Edward Licitra, MD, PhD, medical oncologist, Astera Health Partners, discusses his thoughts on what value-based cancer care entails and how physicians can best align their goals with those of the patient and health plan.
Edward Licitra, MD, PhD, is a medical oncologist at Astera Health Partners.
As a medical oncologist, what aspects are top of mind when thinking about value-based oncology?
So, there's 3 major areas that we think are critically important if one truly wants to construct a high-value cancer care delivery model. The first is a community-based care delivery system of care. The second is patient-centric care and patient-centric services. And the third is precision medicine or personalized care. I'll talk a little bit about each one of those independently.
I think it goes without saying that when a patient is diagnosed with cancer, their entire world has changed, probably forever, but with that being said, we do have many treatments for cancer patients these days that will allow them to live lives for long periods of time that are quite productive.
So, the real challenge becomes how best do we incorporate the delivery of cancer care into their everyday life? So, how do we allow patients to continue to work? How do we allow patients to continue to care for their children or care for their parents? And how do we allow patients to get care close to home, because at the end of the day, their care is going to be delivered over a long period of time.
If we do our job right, we can figure out how we can properly integrate their cancer care program into their everyday life, such that they can continue to live the highest quality of life but yet receive treatments for their cancer for whatever period of time is necessary.
So, for that reason, we believe that providing care in the community close to home for patients is really critically important, because it allows them to balance all of the different variables that make their lives otherwise complicated in the sense that if we can deliver efficient, safe care within a community-based environment close to home, that will certainly add value to their cancer journey.
I think the second area that is really important is that when a cancer patient is diagnosed, I like to say that their life is spinning out of control. They really don't know what to expect, they don't know the details, they don't know what's ahead of them.
So, I think one of the really important things that we can do to create value for patients is to stop the chaos, restore order to the chaos, and ultimately create a system of care that is highly navigated, that communicates well with patients, that guides them through the entire process, such that we can restore order to an otherwise chaotic situation.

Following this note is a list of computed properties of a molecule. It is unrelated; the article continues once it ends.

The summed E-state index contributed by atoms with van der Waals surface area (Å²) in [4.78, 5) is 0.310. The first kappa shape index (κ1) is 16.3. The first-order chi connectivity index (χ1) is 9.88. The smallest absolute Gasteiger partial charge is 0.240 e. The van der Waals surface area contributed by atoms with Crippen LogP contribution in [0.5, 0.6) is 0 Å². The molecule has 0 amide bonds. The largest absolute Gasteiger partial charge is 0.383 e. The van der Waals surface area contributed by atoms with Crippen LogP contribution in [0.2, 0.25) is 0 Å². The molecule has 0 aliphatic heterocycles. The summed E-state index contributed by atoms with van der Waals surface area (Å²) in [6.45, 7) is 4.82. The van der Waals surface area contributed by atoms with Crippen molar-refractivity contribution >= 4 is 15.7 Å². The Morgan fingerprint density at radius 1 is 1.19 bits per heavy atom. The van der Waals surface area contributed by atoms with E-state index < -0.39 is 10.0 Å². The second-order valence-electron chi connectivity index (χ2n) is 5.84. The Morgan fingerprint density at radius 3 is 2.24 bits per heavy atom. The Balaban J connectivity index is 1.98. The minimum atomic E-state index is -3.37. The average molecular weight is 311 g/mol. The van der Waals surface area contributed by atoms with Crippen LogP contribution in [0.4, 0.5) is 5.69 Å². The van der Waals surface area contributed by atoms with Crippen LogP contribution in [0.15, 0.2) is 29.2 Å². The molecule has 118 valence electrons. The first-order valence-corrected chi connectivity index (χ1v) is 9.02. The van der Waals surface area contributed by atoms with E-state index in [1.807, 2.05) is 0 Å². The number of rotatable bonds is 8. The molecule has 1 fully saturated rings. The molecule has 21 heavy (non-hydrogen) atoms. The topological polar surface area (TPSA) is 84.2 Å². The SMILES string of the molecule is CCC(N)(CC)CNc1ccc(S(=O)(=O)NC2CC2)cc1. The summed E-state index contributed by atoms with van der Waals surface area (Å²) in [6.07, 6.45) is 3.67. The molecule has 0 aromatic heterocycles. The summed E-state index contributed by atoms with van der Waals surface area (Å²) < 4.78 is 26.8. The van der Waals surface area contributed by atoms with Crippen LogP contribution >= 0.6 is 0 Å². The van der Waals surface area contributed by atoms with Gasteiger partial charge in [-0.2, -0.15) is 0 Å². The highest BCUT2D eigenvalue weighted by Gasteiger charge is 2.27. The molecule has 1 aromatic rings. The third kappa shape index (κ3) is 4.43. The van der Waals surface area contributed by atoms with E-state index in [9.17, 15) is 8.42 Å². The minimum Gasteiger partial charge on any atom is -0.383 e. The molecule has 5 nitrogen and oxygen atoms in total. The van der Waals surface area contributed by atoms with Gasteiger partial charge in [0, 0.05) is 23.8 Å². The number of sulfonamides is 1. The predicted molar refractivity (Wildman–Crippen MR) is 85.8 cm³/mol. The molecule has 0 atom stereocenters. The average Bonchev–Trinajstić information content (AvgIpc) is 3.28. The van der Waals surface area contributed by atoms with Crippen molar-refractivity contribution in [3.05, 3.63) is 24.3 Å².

The third area is to provide care for a patient, which is the right care, at the right time, for the right duration of time.
What strategies can physicians employ to ensure that their value-based goals align with health plans and patients who may define value differently in cancer care?
Many people say that value is in the eye of the beholder, but I think there are 3 major strategies that all people can align around as it relates to value-based care in cancer. The first of those strategies is to improve patient outcomes, the second is to enhance the patient experience, and the third would be to control the cost of cancer care.
Any high-value cancer care delivery program really needs to put the patient at the center of the entire program. And I like to think of it as an ecosystem of care, where we put the patient in the middle, and we provide a portfolio of services that surround the patient. They surround the patient and what they strive to do is, number 1, improve their clinical outcomes. So what does that mean?
Improving the clinical outcome could be everything from providing efficient access to care, providing the proper care, but also providing care where we minimize toxicity or we minimize the side effects of cancer and manage them appropriately. So, if we do all of those things, I think we have a good chance at really improving the clinical outcomes for cancer patients.
I think secondarily, in terms of improving the patient experience, what I like to think of it as is when patients are diagnosed with cancer, part of our job is to really decrease the emotional toxicity of cancer. Cancer is scary, and people really want to receive care efficiently. And part of the process is that the process is inefficient.
So, if we have the ability to precisely coordinate and navigate their care, such that we have the ability to decrease the anxiety that they may have by delivering care in an efficient manner, I think that really enhances the patient experience.
The third aspect is to deliver care in a manner which is under control of the cost. So, cancer care can be expensive and it can also be expensive for patients who have large deductibles or out of pockets. So, a value-based system of care in my opinion really needs to assist the patient in figuring out how they can best afford the cost of their cancer care by coordinating their financial benefits, by providing financial guidance, and by looking for various sources of financial assistance and support for patients either from independent foundations or from pharmaceutical companies.